Today, the Raspberry Pi Foundation is launching a new, free resource for educators.
Hello World is a magazine about computing and digital making written by educators, for educators. With three issues each year, it contains 100 pages filled with news, features, teaching resources, reviews, research and much more.
It is designed to be cross-curricular and useful to all kinds of educators, from classroom teachers to librarians. While it includes lots of great examples of how educators are using Raspberry Pi computers in education, it is device- and platform-neutral.
As with everything we do at the Raspberry Pi Foundation, Hello World is about community building. Our goal is to provide a resource that will help educators connect, share great practice, and learn from each other.
Hello World is a collaboration between the Raspberry Pi Foundation and Computing at School, the grass-roots organisation of computing teachers that’s part of the British Computing Society. The magazine builds on the fantastic legacy of Switched On, which it replaces as the official magazine for the Computing at School community.
We’re thrilled that many of the contributors to Switched On have agreed to continue writing for Hello World. They’re joined by educators and researchers from across the globe, as well as the team behind the amazing MagPi, the official Raspberry Pi magazine, who are producing Hello World.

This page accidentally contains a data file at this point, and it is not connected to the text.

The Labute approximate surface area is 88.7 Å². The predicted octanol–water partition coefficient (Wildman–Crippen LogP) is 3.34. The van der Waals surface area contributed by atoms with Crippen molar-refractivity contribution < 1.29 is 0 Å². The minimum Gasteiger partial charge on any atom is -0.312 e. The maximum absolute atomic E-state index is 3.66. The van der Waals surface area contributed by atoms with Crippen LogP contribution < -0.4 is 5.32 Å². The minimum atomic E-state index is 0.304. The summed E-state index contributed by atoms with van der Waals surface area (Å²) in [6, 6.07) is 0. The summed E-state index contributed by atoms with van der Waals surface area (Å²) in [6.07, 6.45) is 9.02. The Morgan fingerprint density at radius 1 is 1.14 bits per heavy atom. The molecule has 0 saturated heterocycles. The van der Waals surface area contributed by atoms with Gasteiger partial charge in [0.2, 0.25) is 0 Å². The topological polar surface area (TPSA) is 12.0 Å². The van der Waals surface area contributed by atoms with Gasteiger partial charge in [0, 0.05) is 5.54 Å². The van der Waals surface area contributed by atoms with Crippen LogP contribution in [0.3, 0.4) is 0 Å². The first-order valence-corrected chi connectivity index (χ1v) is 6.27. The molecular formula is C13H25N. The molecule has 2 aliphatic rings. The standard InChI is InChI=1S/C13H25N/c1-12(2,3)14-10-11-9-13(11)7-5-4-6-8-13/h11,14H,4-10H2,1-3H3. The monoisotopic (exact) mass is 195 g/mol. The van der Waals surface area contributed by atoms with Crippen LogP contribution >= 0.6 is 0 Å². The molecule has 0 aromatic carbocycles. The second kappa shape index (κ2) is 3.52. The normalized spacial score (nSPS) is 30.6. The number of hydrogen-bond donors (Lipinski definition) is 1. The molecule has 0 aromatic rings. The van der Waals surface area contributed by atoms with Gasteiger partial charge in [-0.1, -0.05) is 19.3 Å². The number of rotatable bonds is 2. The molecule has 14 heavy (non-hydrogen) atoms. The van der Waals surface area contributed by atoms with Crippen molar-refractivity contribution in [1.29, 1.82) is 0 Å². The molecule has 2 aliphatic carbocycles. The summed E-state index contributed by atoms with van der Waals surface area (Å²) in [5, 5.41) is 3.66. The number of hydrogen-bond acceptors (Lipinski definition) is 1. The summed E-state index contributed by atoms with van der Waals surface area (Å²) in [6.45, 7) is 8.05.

print (“Hello, World!”)
Hello World is available free, forever, for everyone online as a downloadable pdf. The content is written to be internationally relevant, and includes features on the most interesting developments and best practices from around the world.
Thanks to the very generous support of our sponsors BT, we are also offering the magazine in a beautiful print version, delivered for free to the homes of serving educators in the UK.
This first issue is dedicated to Seymour Papert, in many ways the godfather of computing education. Papert was the creator of the Logo programming language and the author of some of the most important research on the role of computers in education. It will come at no surprise that his legacy has a big influence on our work at the Raspberry Pi Foundation, not least because one of our co-founders, Jack Lang, did a summer internship with Papert.
Inside you’ll find articles exploring Papert’s influence on how we think about learning, on the rise of the maker movement, and on the software that is used to teach computing today from Scratch to Greenfoot.
We will publish three issues of Hello World a year, timed to coincide with the start of the school terms here in the UK. We’d love to hear your feedback on this first issue, and please let us know what you’d like to see covered in future issues too.
The magazine is by educators, for educators. So if you have experience, insights or practical examples that you can share, get in touch: email@example.com.